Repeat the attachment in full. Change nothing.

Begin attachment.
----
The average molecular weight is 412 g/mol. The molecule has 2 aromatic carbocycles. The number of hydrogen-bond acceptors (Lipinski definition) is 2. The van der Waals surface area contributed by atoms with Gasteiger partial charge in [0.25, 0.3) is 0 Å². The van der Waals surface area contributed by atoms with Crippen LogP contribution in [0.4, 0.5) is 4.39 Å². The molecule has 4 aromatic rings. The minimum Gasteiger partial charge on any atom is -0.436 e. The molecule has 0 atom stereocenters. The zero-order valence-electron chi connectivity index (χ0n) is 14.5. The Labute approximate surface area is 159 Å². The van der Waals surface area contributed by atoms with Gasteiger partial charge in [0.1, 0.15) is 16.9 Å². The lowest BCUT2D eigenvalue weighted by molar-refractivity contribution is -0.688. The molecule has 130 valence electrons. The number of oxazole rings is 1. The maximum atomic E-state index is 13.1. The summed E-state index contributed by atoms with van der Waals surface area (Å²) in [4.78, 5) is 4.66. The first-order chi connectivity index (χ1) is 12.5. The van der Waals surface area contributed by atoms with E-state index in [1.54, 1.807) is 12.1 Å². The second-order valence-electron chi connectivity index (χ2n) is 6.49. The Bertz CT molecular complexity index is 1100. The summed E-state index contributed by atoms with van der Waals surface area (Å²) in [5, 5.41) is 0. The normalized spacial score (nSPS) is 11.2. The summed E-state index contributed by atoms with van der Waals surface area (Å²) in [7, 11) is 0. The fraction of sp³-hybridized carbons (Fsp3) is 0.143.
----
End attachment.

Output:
The average molecular weight is 412 g/mol. The molecule has 2 aromatic carbocycles. The number of hydrogen-bond acceptors (Lipinski definition) is 2. The van der Waals surface area contributed by atoms with Gasteiger partial charge in [0.25, 0.3) is 0 Å². The van der Waals surface area contributed by atoms with Crippen LogP contribution in [0.4, 0.5) is 4.39 Å². The molecule has 4 aromatic rings. The minimum Gasteiger partial charge on any atom is -0.436 e. The molecule has 0 atom stereocenters. The zero-order valence-electron chi connectivity index (χ0n) is 14.5. The Labute approximate surface area is 159 Å². The van der Waals surface area contributed by atoms with Gasteiger partial charge in [0.1, 0.15) is 16.9 Å². The lowest BCUT2D eigenvalue weighted by molar-refractivity contribution is -0.688. The molecule has 130 valence electrons. The number of oxazole rings is 1. The maximum atomic E-state index is 13.1. The summed E-state index contributed by atoms with van der Waals surface area (Å²) in [4.78, 5) is 4.66. The first-order chi connectivity index (χ1) is 12.5. The van der Waals surface area contributed by atoms with E-state index in [1.54, 1.807) is 12.1 Å². The second-order valence-electron chi connectivity index (χ2n) is 6.49. The Bertz CT molecular complexity index is 1100. The summed E-state index contributed by atoms with van der Waals surface area (Å²) in [5, 5.41) is 0. The normalized spacial score (nSPS) is 11.2. The summed E-state index contributed by atoms with van der Waals surface area (Å²) in [7, 11) is 0. The fraction of sp³-hybridized carbons (Fsp3) is 0.143.